PFCT Presents Peter Pan
Saturday, Jun. 27, 2015
Fly away to Neverland, as approximately 75 local children take the stage along with two professional actors, in Prairie Fire Children’s Theatre’s (PFCT) original musical production of Peter Pan. With script and music by Daniel Nordquist, and costume and set design by Deborah Pick, Peter Pan continues PFCT’s tradition of presenting classic tales as you’ve never seen them done before. Join Peter Pan, Wendy, John, Michael, Nana, Tinkerbelle, The Crocodile, The Pirates, The Lost Kids, and the other inhabitants of Neverland.
Musical highlights include Hook & the Pirates singing “I’m Always Looking Behind”; Tiger Lil and the Indians singing “PlayBall!”, Peter, Lil and the Lost Kids rendition of “Not Doin’ a Thing!” and the entire ensemble join together in “Do You Believe in fairies?” Two shows. 2pm and 6pm
If you, or your son, daughter, grandson, granddaughter, niece, nephew, or young neighbor or friend are between 7 and 18, and would like to be part of this exciting production, read on...
Auditions will be held on Monday, June 22, starting at 9:00 am. The audition process lasts up to two hours and all those auditioning are required to be in attendance for its entirety.
Rehearsals will be held from 9:00 am to 2:00 pm for the remainder of the week, with performance scheduled for Saturday June 27 at 2:00pm and 6:00 pm. Two professional actor/directors from Prairie Fire’s staff will direct the production and play the roles of Tiger Lil and Captain Hook.
Thanks to generous sponsorship by Gogebic Range United Way, participation in the week-long program is free.
Prairie Fire Children's Theatre
"Catch the Fire!!!"
Saturday, Jun. 20, 2015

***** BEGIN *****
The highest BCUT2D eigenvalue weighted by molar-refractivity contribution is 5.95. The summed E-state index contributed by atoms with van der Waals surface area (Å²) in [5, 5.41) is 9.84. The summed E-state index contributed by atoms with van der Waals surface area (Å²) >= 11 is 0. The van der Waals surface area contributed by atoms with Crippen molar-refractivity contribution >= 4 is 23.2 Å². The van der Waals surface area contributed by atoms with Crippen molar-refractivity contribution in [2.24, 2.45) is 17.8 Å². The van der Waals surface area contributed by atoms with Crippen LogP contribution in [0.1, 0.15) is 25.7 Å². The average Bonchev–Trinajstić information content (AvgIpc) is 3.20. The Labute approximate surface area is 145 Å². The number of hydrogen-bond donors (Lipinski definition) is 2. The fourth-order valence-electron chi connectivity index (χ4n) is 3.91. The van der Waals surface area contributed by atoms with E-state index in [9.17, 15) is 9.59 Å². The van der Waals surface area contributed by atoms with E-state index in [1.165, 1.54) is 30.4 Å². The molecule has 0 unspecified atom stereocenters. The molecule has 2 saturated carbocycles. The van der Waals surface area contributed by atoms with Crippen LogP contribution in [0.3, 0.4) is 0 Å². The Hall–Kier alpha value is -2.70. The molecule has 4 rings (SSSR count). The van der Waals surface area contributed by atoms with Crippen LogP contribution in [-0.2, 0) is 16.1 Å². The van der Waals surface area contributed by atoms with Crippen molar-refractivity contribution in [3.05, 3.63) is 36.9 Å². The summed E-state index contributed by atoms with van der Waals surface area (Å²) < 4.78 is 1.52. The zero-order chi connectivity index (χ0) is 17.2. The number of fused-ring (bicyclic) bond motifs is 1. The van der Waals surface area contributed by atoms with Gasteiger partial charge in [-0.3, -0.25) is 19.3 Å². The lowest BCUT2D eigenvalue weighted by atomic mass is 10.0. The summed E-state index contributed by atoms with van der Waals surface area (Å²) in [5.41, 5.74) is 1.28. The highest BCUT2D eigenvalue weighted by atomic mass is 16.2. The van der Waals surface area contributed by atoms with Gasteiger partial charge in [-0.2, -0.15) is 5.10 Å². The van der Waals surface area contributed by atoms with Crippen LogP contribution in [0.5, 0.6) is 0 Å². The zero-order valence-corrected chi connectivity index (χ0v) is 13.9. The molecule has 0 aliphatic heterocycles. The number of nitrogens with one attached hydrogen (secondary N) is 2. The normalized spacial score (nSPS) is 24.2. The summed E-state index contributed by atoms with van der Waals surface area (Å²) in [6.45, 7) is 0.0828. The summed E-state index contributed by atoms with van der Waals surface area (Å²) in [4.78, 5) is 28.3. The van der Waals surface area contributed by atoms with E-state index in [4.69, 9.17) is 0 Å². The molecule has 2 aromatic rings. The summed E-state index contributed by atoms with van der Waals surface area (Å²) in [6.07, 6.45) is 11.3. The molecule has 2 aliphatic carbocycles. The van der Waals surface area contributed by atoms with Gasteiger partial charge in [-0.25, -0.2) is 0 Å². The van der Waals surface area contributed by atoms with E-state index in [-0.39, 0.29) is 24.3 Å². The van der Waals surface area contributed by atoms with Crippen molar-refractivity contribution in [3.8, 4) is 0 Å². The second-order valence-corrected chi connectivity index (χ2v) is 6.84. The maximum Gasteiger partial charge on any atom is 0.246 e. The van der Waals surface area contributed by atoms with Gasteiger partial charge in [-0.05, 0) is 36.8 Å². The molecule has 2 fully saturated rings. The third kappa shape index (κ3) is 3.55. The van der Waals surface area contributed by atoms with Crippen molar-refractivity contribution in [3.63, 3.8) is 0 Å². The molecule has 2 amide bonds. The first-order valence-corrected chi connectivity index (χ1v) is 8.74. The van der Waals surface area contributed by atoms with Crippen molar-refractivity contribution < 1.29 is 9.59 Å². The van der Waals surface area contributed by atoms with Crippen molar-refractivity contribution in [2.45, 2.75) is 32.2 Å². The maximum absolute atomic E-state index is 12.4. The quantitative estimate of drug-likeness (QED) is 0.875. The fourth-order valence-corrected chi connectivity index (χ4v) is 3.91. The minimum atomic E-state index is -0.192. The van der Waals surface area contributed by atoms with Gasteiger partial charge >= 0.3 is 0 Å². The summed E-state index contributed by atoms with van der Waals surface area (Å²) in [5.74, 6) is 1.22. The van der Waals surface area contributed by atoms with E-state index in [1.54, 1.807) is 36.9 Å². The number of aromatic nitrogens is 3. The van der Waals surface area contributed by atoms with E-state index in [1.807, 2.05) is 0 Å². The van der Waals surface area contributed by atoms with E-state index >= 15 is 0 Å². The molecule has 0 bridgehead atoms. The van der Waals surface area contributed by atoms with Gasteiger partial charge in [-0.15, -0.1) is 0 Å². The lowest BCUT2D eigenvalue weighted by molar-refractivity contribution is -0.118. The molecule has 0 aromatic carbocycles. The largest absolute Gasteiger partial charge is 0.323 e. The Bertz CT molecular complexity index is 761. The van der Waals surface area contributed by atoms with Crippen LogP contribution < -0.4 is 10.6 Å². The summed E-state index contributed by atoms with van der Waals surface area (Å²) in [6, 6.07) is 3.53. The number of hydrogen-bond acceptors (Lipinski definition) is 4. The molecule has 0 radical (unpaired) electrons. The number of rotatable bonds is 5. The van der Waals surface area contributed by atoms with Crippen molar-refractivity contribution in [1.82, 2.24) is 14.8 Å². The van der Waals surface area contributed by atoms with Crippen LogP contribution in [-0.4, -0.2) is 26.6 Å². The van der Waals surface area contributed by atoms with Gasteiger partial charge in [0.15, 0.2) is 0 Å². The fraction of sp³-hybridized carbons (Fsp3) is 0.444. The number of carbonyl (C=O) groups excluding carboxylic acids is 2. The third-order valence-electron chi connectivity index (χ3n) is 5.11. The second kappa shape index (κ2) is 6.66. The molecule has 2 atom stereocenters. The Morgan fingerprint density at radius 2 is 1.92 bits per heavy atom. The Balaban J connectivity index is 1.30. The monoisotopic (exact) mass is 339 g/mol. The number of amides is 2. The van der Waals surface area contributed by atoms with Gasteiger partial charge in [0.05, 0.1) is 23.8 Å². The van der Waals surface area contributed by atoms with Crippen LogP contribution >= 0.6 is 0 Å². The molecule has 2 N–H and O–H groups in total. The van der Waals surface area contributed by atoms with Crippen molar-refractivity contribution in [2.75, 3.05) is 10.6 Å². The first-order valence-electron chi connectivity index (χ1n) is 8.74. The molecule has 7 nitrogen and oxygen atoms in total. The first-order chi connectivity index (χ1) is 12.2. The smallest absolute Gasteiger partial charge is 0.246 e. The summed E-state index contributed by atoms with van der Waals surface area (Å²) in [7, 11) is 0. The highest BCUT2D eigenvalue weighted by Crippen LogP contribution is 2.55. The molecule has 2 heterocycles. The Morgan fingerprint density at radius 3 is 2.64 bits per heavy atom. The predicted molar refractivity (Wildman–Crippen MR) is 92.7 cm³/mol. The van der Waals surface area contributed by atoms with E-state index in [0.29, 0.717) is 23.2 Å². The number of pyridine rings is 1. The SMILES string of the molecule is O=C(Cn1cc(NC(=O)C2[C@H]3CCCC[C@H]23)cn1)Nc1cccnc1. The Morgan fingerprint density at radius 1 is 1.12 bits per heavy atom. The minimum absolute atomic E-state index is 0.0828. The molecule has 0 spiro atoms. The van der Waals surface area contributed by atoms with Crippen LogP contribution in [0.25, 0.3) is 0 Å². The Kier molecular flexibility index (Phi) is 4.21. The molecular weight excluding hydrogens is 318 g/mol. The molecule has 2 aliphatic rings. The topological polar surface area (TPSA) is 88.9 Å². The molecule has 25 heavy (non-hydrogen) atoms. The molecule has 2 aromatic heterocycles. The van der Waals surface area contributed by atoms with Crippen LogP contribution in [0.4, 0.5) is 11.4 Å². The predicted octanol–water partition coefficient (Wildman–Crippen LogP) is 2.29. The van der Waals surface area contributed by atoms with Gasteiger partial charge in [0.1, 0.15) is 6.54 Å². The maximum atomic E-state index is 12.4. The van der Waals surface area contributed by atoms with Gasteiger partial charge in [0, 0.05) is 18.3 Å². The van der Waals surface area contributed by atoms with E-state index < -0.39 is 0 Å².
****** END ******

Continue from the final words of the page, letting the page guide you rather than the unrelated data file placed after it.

Ever wanted to know what it's like to be a T-bird or a Pink Lady but never quite felt cool enough to pull it off? Well, now is your chance to don those pink jackets, grease up those quiffs, and let your inhibitions go, as we set the wayback machine to Rydell High School in 1959 for an evening where you are the star and remember GREASE is the word...
The brand new singalong version of the classic film starring John Travolta and Olivia Newton-John is brought to you by the producers of Sing-a-long-a Sound of Music.
The evening begins with your hosts leading a vocal warm-up before they show you how to use your free Magic Moments Fun Packs. You'll even get a chance to learn how to hand jive. Then sit back and watch Danny, Sandy and the rest of the gang, while you sing and dance along to the lyrics as shown on the screen. It couldn’t be easier... or more fun!
And come early - check out the display of hot rods and other classic cars in front of the theatre by our friends The Klassic Kruisers.
If you were here for Sing-a-long Sound of Music, you know how much fun is in store for us. It is so much more than a movie - it's a community and audience involvement event! Dressing up is strongly encouraged and full audience participation essential.
Thanks to the Awkward Stage Drama Club, the Klassic Kruisers, and the management and staff at the Ironwood Burger King for their support for this wacky, too-much-fun-to-describe-in-words event!